ARM Aims To Extend Its Reach with 'Secure' Chips for China | Nikkei Asian Review

ARM Holdings, a British chip designer controlled by Japan's SoftBank Group, will launch a joint venture in China "within months" to help companies there develop semiconductor technologies, including products that could have security uses, an executive told the Nikkei Asian Review. "The intent is for that joint venture to develop products for the Chinese market for China partners, and specifically around the areas of technology that a Western company might not be able to do," Rene Haas, president of ARM's intellectual property products group, said in an interview on May 29.

China's CETC Continues Expansion | Jane's 360

State-owned China Electronics Technology Group Corporation (CETC) has continued its recent expansion and posted strong growth during the first quarter of 2017. The corporation - one of the China's fastest growing defence enterprises - generated quarterly revenues of CNY62.4 billion (USD9.1 billion) and profits of CNY6.4 billion, the State Administration of Science, Technology, and Industry for National Defense (SASTIND) said on 5 June. SASTIND said that the figures represented year on year increases of 8.3% and 10.9% respectively. It added the growth can be attributed to CETC's focus on advancing technological capabilities as well as reforms intended to ensure supply-chain efficiencies.
Is China Outsmarting America in A.I.? | New York Times

Sören Schwertfeger finished his postdoctorate research on autonomous robots in Germany, and seemed set to go to Europe or the United States, where artificial intelligence was pioneered and established. Instead, he went to China. "You couldn't have started a lab like mine elsewhere," Mr. Schwertfeger said. The balance of power in technology is shifting. China, which for years watched enviously as the West invented the software and the chips powering today's digital age, has become a major player in artificial intelligence, what some think may be the most important technology of the future. Experts widely believe China is only a step behind the United States.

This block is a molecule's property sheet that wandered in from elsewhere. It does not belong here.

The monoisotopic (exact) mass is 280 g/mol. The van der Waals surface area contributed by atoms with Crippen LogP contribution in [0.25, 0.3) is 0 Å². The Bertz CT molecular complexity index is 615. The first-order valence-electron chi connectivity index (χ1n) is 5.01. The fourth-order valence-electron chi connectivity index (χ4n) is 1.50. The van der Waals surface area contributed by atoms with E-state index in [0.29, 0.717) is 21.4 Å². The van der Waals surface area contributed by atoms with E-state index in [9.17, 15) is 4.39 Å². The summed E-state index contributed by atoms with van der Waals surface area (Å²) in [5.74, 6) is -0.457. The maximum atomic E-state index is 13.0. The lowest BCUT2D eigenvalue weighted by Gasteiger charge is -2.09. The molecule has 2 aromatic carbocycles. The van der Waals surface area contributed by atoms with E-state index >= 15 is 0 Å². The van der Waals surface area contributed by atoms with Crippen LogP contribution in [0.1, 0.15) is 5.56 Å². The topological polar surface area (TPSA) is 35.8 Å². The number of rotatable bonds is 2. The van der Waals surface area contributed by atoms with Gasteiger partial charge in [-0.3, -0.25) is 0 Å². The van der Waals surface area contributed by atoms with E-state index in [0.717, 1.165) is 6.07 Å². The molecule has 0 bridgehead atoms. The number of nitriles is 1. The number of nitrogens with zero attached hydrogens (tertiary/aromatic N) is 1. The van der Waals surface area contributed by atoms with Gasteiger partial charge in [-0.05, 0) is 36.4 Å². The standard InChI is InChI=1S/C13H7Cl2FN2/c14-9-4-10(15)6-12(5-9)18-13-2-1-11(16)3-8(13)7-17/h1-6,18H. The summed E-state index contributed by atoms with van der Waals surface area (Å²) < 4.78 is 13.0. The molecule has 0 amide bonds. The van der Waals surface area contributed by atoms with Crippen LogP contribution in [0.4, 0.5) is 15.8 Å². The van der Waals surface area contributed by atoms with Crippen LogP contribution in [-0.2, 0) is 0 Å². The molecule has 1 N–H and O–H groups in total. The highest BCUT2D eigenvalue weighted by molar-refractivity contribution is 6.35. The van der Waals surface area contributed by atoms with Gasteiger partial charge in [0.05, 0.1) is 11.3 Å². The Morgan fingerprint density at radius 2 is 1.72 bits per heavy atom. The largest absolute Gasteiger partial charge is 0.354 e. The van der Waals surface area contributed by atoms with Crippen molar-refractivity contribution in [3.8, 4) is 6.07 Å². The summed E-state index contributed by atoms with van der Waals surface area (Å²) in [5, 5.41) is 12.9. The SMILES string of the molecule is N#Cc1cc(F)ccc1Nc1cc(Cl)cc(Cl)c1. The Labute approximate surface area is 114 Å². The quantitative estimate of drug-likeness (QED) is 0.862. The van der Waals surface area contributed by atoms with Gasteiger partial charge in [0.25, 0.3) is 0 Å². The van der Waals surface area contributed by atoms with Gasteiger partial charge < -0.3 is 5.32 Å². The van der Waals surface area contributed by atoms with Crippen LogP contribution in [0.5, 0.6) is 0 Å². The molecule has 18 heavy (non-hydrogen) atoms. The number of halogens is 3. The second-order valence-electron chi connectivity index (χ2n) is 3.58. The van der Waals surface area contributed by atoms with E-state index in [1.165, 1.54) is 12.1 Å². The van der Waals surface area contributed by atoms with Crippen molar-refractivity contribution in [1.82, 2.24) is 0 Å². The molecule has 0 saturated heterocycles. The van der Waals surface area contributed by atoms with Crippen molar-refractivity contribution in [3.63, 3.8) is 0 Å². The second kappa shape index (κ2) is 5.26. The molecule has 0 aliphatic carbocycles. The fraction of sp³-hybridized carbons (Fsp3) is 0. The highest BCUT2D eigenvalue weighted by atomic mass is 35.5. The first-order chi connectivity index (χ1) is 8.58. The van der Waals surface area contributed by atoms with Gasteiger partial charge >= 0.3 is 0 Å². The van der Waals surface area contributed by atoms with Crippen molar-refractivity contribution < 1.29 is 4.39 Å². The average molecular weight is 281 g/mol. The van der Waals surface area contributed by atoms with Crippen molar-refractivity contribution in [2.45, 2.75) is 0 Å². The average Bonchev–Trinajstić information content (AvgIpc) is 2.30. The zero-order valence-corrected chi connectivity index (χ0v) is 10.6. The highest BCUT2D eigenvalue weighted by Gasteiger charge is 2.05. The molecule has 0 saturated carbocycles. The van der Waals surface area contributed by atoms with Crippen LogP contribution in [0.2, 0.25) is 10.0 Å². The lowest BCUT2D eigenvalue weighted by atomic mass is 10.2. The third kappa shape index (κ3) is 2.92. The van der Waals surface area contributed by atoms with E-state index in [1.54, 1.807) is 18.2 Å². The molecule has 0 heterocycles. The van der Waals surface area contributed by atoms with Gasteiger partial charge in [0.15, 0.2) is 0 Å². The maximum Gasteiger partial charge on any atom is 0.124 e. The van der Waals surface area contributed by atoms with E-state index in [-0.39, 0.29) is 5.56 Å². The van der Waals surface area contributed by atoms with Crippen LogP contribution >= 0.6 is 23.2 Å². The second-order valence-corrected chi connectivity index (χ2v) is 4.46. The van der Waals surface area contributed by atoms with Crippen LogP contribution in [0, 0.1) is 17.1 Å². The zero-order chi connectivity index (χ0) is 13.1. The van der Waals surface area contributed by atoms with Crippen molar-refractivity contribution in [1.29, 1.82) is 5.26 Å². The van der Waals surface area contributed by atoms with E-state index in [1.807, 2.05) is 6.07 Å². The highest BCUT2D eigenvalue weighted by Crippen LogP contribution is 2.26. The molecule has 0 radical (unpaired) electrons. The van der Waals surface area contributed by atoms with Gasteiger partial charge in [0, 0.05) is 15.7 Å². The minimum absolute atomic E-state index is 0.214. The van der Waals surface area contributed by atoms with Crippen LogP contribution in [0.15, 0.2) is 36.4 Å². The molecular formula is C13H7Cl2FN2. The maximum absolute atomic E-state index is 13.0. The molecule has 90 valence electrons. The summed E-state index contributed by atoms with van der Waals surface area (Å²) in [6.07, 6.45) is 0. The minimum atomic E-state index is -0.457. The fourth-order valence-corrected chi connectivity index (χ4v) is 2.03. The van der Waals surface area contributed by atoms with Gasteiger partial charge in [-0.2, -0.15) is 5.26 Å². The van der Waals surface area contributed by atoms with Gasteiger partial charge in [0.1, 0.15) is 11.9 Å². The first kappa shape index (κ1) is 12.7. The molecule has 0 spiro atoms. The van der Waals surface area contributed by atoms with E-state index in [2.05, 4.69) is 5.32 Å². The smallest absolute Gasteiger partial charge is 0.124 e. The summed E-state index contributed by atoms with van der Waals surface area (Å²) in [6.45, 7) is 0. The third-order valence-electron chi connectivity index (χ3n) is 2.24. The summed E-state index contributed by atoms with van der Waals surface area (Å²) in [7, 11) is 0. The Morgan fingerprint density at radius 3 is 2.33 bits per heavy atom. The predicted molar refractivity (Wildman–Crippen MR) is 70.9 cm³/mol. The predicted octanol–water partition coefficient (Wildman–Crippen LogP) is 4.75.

How AI Will Kickstart a National Defense Revolution | Sixth Tone

Last week, AlphaGo - an artificial intelligence program developed by Google's DeepMind team - beat the highest-ranked Chinese Go player, Ke Jie, for the second time during a match held in Wuzhen, in eastern China's Zhejiang province. With the rapid development of big data, cloud computing, and the internet of things, AI stands at the center of a coming technological and industrial revolution. But what does AI mean for China's defense? How should we address the security challenges that AI may cause if used inappropriately?

Chinese Aircraft Take Off In International Defense Market | China Daily

Chinese-developed aircraft have been in the global spotlight recently with a series of maiden flights of export-oriented models. China's first export-oriented armed helicopter, the Z-15E, made its maiden flight on May 18 in Harbin, northeast China's Heilongjiang province. It followed maiden flights by the Wing-Loong II Unmanned Aircraft System (UAS) and the JF-17B dual-seat fighter earlier this year. The raft of high-end, export-oriented aircraft highlighted the achievements of "Made in China" expertise, said a statement from the state-owned Aviation Industry Corporation of China (AVIC), China's leading aviation manufacturer and developer of the three aircraft models. They were developed to meet China's strategic interests and the demand of the global market, especially from countries along the Belt and Road initiative, said AVIC.
China Promotes FTC-2000 Trainer for Export | Jane's 360

The Aviation Industry Corporation of China (AVIC) has unveiled an export version of its low-cost FTC-2000 supersonic trainer. The aircraft - known in China as the JL-9 Shanying - is the latest in a series of platforms that are being adapted by AVIC and its subsidiaries specifically for international markets. AVIC said the FTC-2000, which was rolled out by its subsidiary Guizhou Aircraft Industries Corporation (GAIC) on 5 June, will be delivered to an overseas client following trials. AVIC did not disclose the customer but it is thought to be Sudan. In China, the aircraft is operated by the People's Liberation Army Air Force (PLAAF) and Navy (PLAN).